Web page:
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There are many diets on the market, and one of the newest—the GOLO diet—is gaining traction. But what exactly is the GOLO diet, and does it work the way it claims? Here’s an overview of the GOLO diet, including a rundown of the meal plan, price and commitment it requires.
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Unlike other diets, such as the keto diet or Mediterranean diet, the GOLO diet isn’t so much a way of eating as it is a specific diet plan. While there is some flexibility in what you can eat on the GOLO diet, the plan requires a specific supplement from GOLO, LLC, the company that created the diet in 2009.
The theory behind this diet is to achieve weight loss by speeding up your metabolism by reducing insulin resistance—which causes an increase of blood sugar—in order to prevent health conditions related to weight gain.
As for the creators, the company’s website says the team consists of “dedicated doctors, pharmacists and researchers.” However, the only specific individuals listed include the CEO and president, both of which have sales and marketing backgrounds and are not doctors or registered dietitian nutritionists themselves. In fact, the website doesn’t identify any specific healthcare personnel.
“The GOLO diet is an approach to weight loss designed to be used short-term,” says certified functional medicine practitioner Vikki Petersen, who’s also a certified clinical nutritionist and founder and executive director of Root Cause Medical Clinic, which has clinics based in California and Florida. “Its goal is to manage your insulin levels, thereby normalizing your metabolism and hormones.” Programs range from 30 to 90 days.
The website offers limited information about the specifics of the GOLO diet. Instead, you must purchase their supplement, Release, in order to access materials they refer to as the “Metabolic Plan.” As Petersen notes, the aim of the GOLO diet is to address and lower increased blood sugar levels that are caused by insulin resistance, which is associated with the eventual development of cardiovascular disease. By addressing insulin resistance—in part with the supplement—GOLO claims to speed up your metabolism, resulting in fat loss.
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GOLO says on their plan, you actually “stop dieting.” Instead, you simply take Release, which the company claims helps regulate insulin, prodding your body to lose weight without calorie counting or restrictive eating. There are a few recommended foods—and some discouraged foods—which is common for many diets.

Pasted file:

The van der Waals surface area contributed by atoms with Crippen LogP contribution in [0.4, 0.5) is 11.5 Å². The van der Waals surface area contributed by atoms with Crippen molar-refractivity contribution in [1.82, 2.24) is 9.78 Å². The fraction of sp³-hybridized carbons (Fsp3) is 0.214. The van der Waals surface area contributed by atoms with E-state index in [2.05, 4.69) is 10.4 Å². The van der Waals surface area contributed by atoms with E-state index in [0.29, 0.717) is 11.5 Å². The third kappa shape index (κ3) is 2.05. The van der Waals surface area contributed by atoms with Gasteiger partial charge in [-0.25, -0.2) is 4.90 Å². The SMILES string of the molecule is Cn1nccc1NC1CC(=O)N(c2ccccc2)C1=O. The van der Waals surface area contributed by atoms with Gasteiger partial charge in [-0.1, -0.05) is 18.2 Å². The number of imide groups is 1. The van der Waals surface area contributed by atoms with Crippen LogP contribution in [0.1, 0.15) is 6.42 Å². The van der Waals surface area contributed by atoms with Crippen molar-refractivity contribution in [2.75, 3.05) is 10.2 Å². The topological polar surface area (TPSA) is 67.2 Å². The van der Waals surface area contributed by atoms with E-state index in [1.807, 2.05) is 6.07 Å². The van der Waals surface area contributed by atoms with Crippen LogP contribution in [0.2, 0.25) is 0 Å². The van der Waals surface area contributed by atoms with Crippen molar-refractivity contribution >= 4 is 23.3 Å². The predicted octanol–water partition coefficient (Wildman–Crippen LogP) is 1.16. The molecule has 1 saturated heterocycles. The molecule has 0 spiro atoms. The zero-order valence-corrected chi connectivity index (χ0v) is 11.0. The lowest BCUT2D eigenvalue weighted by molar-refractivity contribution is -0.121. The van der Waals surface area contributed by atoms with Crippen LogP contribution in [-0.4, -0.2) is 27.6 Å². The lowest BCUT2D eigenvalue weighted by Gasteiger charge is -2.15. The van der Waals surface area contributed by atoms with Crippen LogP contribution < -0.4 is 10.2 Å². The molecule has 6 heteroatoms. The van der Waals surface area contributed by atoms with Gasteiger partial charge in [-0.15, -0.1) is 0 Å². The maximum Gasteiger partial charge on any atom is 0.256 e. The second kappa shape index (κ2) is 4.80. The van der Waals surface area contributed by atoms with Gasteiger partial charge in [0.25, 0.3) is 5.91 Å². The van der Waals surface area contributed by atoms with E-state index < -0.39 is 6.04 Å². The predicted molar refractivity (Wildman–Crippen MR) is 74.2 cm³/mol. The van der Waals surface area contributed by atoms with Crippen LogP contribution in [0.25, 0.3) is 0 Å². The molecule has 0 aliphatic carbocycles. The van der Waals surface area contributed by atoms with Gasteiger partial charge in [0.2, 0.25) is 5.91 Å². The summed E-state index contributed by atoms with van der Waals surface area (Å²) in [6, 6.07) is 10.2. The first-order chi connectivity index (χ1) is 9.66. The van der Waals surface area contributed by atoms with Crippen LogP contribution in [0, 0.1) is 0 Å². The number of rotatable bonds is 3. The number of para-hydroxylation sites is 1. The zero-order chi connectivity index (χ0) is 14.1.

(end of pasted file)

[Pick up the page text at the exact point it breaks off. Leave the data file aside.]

While the website does list studies confirming the safety of Release and efficacy of the GOLO diet for weight loss, it’s worth noting that both pilot studies and those published are funded or sponsored by GOLO in some way and the subject pools were very small.
People on the GOLO diet receive booklets outlining the metabolic program, which recommends consuming 1,300 to 1,800 calories a day across three meals (and each meal is followed by a Release capsule). While everyone has the same food guidelines, your specific caloric intake recommendation is based on your gender, age, current weight and activity level. GOLO also provides eating guidelines, encouraging you to eat more whole foods (including fruits, vegetables, meats, eggs and grains) while avoiding sugar and processed foods. It reassures you can eat out while on the plan as well. A minimum of 15 minutes of exercise a day is also encouraged.
Before starting a diet plan, special considerations should be made if you have pre-existing conditions.
“Important considerations include kidney function—you don’t want to do too high protein if kidney function is impaired,” says Melina B. Jampolis, M.D., who maintains a small private nutrition practice in Los Angeles and is a Forbes Health Advisory Board member. “And if you are taking insulin or an oral medication for diabetes, it may need to be adjusted as you are losing weight or if you are making major changes to your diet to avoid your blood sugar dropping too low.”